At the end of the day, this is a real estate and urban planning exercise to which VA is inadequately prepared for the mission.
Los Angeles, CA (PRWEB) June 07, 2017
On the heels of last week's announcement of a 57% annual spike in veterans homelessness throughout Los Angeles County, Vets Advocacy issues its first report card on the VA Greater Los Angeles Healthcare System’s progress toward fulfilling public commitments in the wake of the landmark Valentini vs. Shinseki legal settlement.
The report card identifies five programmatic areas for evaluation: Illegal Leases, Master Plan Implementation, Building 209, Federal Advisory Committee Act and HUD-VASH. Each program is evaluated on the basis of compliance with publicly stated goals and commitments, execution time and transparency. Scores range from Excellent, Satisfactory, Needs Improvement to Failing.
“We believe the report card is a good faith effort to objectively monitor VA on a range of issues reflected in the 2015 settlement agreement. Additionally, the report card reflects VA’s performance beyond their standard healthcare practice,” said Dan Garcia, Army veteran and Vets Advocacy Chief Executive Officer. “At the end of the day, this is a real estate and urban planning exercise to which VA is inadequately prepared for the mission.”
The VA West Los Angeles Draft Master Plan calls for at least 1,200 units of dedicated veteran permanent supportive housing to be constructed on the 388-acre campus. As planned, it is the single largest homeless housing project in Los Angeles County. The report card acknowledges VA Greater Los Angeles Healthcare System has made incremental steps but fails to comply with key public commitments set forth in the Draft Master Plan Framework, the West Los Angeles Leasing Act of 2016, and the Valentini settlement agreements.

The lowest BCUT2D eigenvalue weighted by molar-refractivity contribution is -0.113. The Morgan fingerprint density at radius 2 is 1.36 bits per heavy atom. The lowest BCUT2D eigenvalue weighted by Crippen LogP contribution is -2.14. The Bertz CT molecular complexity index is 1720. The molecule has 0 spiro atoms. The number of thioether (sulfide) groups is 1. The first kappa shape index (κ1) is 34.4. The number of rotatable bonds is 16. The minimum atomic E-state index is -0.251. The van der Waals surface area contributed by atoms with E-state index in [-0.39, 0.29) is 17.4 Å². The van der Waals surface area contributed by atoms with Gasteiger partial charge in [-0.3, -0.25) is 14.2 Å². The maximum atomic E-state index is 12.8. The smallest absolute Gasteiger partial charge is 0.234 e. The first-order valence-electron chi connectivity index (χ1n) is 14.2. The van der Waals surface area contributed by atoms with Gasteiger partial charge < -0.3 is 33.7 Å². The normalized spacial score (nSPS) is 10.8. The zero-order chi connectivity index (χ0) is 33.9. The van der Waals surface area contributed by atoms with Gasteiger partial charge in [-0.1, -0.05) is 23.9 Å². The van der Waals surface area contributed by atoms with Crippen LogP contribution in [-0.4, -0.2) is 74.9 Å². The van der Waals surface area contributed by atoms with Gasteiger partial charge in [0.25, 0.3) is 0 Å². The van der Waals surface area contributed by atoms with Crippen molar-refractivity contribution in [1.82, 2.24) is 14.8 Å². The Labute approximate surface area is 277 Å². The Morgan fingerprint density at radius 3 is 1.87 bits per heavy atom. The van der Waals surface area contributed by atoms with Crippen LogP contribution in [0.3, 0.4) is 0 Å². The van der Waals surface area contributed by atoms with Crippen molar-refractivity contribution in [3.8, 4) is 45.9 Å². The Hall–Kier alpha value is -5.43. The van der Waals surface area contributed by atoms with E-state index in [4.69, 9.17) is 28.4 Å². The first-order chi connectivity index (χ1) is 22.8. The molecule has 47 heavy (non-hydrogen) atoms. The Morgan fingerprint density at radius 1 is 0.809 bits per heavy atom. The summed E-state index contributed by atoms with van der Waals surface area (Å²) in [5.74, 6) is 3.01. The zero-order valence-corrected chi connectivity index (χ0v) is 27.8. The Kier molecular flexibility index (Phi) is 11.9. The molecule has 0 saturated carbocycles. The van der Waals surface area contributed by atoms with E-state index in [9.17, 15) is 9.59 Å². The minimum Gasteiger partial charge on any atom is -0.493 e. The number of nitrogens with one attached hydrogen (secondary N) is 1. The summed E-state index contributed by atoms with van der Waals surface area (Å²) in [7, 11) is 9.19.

Jesse Creed, Vets Advocacy’s Executive Director, points to Building 209 as a case study for the organization’s worries, “Building 209 is a symbol for our concerns. It took VA five years to put 64 units into operation. Now VA has delayed the initial phase of 490 units by 18 months. Veterans who are homeless and sleeping on the streets don’t have time to wait.”
Gary Blasi, Vets Advocacy’s Board Member and renowned expert on homelessness, laments that VA has lost the initiative, “Anything less than Excellent on the report card should be a wake up call to both national and local VA officials. With Veteran homelessness in Greater Los Angeles up by 64% this year, with 3,400 veterans literally on the streets, further delays are not acceptable. Certainly not when there is land available to address the issue head on.”
Vets Advocacy is also honored to announce that Carolina Winston Barrie, descendant of Arcadia Bandini de Baker who donated the land for the VA West Los Angeles campus in 1887, Public Counsel, the largest pro bono law firm in the nation, and Inner City Law Center, a non-profit law firm focused on housing and homelessness throughout Southern California, have all endorsed the report card. Mark Rosenbaum, counsel for the plaintiffs in the Valentini litigation and an attorney with Public Counsel commented, “Apparently the VA believes it is enough that our vets serve the nation in our time of need, but not the other way around.”
A complete copy of Vets Advocacy’s VA Greater Los Angeles Homeless Veteran Report Card is available for review at the following link:
About Vets Advocacy
Vets Advocacy is a privately funded, non-profit organization facilitating revitalization of the U.S. Department of Veterans Affairs West Los Angeles campus as a condition of the Valentini v. Shinseki settlement.
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